Parkway engineers determined the volume and calculated the weight of each component to provide a starting point for the charge weight. After creating a rough charge pattern, Parkway ran a less expensive, glass-based material to test the fabricating process. "With all the variables, no computer programs are available to simulate the flow or forming process," Dalton notes. The empirical data acquired with the inexpensive trial runs guided modification of the charge pattern for the best outcomes. The resulting charge consists of more than 30 pieces cut from the 15.9-mm/0.625-inch thick Lytex 4149 sheets. Although Lytex has greater B-stage stiffness than glass/polyester SMCs, due to the use of epoxy and higher fiber loading, the materials can be cut with the same tools. Depending on each pattern shape and the cost-effectiveness of creating a stamping die, some pieces are die cut while others are cut using a band saw.
Handling with care
Long-fiber carbon/epoxy SMCs exhibit some unusual characteristics that added several steps to Parkway's fabrication process. First, like prepreg, the sheets of Lytex 4149 must be stored in a freezer, then removed and warmed to room temperature before pieces can be cut, stacked and weighed for quality assurance -- a step not required with conventional polyester SMC. Second, because epoxies must be preheated prior to compression molding, pieces for each preform must be layed out on oven sheets and placed in a 99°C/210°F oven for one to two minutes. A conventional convection oven is used because dielectric or microwave heating cannot be performed on carbon-filled materials.
Parkway coats the mold with Sprayon S00311 PTFE (Diversified Brands, Cleveland, Ohio) or Nix Stix X-9032 (Dwight Products Inc., Lyndhurst, N.J.) mold release. The mold is positioned in a conventional compression molding machine and heated to 150°C/300°F. The preform must be transferred quickly to allow the press to be closed within 90 to 120 seconds. Therefore, two operators work in tandem, and they stack some ply build-ups, perhaps five pieces of the preform, outside the mold before positioning these pieces all at once. Hydraulics then close the mold, and the part cures for 8 to 10 minutes under 689.5 bar (5 tons/in2) of pressure. No postcure is required. Demolded parts cool for about an hour before they are trimmed and quality-checked for thickness and flatness. Finally, mounting and bearing holes are drilled with carbide or diamond tools supplied by OSG Tap and Die Inc. (Glendale Heights, Ill.) -- chamfered lead-ins for these holes are molded in -- and finished parts are packaged and shipped to General Dynamics for assembly with the rest of the weapon.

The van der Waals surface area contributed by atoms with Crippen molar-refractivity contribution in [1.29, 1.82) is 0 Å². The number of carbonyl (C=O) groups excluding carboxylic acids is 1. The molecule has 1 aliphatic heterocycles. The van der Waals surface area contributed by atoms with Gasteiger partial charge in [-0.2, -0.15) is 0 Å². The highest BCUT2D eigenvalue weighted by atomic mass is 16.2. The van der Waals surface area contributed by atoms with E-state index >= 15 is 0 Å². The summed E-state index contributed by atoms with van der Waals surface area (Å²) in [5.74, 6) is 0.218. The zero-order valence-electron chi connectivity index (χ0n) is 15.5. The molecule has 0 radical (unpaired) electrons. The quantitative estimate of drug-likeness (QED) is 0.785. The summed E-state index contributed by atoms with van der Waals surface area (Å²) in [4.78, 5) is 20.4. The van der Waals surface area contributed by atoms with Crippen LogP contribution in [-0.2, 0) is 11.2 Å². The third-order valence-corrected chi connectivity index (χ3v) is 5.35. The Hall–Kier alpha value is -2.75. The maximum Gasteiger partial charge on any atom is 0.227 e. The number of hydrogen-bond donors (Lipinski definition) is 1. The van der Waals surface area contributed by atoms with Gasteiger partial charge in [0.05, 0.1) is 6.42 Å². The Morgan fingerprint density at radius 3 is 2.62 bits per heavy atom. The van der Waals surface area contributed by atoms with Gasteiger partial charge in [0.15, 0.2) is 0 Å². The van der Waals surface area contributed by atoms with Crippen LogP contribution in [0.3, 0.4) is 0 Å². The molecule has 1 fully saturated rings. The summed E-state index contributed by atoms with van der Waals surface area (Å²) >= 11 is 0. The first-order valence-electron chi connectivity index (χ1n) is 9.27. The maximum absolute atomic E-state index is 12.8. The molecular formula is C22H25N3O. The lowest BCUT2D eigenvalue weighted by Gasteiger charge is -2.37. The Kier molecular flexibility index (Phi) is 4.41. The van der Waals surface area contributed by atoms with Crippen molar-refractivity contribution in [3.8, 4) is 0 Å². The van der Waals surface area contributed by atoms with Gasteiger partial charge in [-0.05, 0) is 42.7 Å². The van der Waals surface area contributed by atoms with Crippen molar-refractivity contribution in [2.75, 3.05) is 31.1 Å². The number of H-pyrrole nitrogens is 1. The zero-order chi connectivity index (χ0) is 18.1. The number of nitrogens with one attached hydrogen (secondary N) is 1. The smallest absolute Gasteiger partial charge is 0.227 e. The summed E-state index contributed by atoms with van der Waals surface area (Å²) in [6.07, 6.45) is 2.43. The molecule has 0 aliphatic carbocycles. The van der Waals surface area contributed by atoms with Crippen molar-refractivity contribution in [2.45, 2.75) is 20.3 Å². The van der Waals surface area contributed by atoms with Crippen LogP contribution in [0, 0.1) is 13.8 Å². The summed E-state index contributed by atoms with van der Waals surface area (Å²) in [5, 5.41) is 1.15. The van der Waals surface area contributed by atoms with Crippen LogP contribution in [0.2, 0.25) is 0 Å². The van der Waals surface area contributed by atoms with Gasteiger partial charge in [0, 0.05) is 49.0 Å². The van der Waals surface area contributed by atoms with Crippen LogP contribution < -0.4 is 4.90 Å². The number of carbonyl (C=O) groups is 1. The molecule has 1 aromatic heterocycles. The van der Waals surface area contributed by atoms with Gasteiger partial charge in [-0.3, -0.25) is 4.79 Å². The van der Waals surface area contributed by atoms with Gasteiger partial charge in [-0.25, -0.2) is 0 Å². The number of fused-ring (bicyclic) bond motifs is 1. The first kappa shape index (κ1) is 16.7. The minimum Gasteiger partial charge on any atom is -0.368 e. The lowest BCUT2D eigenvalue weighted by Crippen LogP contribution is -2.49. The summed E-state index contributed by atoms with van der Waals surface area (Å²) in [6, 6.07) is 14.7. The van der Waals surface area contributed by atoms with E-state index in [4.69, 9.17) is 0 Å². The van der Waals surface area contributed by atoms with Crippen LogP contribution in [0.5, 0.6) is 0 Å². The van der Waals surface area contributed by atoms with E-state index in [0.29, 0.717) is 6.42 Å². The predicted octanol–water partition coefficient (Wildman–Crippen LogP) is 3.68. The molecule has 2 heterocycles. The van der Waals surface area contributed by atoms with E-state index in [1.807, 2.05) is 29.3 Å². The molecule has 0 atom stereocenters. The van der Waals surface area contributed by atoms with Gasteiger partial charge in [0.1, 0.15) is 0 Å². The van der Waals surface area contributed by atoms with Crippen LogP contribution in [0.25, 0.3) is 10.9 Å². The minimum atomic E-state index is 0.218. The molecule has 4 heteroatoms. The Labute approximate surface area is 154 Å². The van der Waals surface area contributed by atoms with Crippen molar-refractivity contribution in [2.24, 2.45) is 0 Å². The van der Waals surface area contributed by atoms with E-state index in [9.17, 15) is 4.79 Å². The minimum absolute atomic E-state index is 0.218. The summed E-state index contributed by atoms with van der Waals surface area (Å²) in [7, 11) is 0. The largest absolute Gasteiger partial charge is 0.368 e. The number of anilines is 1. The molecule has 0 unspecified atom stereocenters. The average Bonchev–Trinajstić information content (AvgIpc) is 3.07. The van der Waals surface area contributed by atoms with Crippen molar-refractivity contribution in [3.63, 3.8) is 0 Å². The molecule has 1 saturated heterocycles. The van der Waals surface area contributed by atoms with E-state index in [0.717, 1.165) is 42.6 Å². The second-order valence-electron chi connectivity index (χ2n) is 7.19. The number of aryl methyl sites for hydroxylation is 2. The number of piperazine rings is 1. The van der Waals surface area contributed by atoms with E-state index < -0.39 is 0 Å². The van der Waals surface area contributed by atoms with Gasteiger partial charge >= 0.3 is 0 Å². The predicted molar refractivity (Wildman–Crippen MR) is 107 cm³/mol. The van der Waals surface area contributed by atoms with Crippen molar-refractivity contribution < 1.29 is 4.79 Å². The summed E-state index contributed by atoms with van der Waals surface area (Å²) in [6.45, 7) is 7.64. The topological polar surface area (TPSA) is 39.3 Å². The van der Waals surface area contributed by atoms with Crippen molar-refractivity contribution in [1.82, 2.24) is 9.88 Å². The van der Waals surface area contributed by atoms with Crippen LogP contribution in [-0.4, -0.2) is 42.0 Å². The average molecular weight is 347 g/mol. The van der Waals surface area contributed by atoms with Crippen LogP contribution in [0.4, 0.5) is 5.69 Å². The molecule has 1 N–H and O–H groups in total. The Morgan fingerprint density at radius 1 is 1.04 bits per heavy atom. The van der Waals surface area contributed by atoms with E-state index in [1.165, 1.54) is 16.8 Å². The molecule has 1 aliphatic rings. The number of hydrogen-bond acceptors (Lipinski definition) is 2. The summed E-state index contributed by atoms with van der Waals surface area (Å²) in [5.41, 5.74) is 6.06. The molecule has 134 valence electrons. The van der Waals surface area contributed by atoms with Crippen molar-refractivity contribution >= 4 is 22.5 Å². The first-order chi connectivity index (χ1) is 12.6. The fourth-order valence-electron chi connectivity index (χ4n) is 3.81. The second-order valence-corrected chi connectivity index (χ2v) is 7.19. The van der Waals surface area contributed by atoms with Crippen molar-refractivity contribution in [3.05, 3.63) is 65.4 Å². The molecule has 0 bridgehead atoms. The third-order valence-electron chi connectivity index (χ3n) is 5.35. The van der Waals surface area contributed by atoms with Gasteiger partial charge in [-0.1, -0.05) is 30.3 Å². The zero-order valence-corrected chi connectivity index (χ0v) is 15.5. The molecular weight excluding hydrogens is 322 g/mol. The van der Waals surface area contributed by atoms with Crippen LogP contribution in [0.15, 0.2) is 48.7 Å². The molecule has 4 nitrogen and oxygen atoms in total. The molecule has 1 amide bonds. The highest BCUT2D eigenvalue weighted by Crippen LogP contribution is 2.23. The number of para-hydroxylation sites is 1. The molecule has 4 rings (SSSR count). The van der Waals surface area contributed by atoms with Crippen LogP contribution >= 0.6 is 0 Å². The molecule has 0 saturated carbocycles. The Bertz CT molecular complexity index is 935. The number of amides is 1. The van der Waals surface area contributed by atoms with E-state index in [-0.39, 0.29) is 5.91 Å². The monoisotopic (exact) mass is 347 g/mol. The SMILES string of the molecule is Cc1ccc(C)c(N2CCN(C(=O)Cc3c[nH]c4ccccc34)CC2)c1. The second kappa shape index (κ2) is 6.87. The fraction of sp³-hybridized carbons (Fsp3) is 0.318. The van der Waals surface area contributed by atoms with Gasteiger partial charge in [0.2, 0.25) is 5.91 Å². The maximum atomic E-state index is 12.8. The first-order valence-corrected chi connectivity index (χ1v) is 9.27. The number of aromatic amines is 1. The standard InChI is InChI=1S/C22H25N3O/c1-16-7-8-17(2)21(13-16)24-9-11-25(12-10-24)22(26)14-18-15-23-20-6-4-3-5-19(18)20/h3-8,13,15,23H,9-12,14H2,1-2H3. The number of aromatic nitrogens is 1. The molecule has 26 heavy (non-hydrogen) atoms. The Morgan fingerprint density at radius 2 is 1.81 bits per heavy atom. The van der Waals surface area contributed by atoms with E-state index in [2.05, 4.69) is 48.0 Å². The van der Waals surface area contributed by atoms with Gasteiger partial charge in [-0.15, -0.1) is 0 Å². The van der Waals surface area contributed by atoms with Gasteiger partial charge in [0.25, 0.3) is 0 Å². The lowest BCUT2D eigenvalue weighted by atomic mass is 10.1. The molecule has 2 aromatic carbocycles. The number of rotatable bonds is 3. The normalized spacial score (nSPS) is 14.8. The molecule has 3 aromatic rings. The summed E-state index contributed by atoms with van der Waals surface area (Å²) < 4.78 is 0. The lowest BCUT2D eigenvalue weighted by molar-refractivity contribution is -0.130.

Enjoying the fruits
Parkway currently makes a dozen parts for each weapon, of which the largest and most complex are the four cartridge guides. Eighty sets have been made to date, and Parkway's contract calls for delivery of an additional 82 sets over the next two years.
Lytex 4149 versions of the cartridge guides weigh about half as much as aluminum counterparts and about 30 percent as much as the same part in stainless steel (910g/2 lb for the two smaller cartridge guides and 1,590g/3.5 lb for the larger). Component cost also came in at a satisfactory level. While Lytex 4149 costs significantly more than typical unidirectional carbon/ epoxy prepreg, the total manufacturing cost of such complex parts -- when fabrication from a prepreg is even feasible -- is often lower with the structural SMC. In the case of the cartridge guides, costs were low because the complex geometries, according to Wolff, "could be molded to net shape to the required tolerances, thus eliminating a significant amount of machining and minimizing the number of parts in the assembly. The use of Lytex 4149 for the cartridge guides allowed General Dynamics to meet its cost objectives."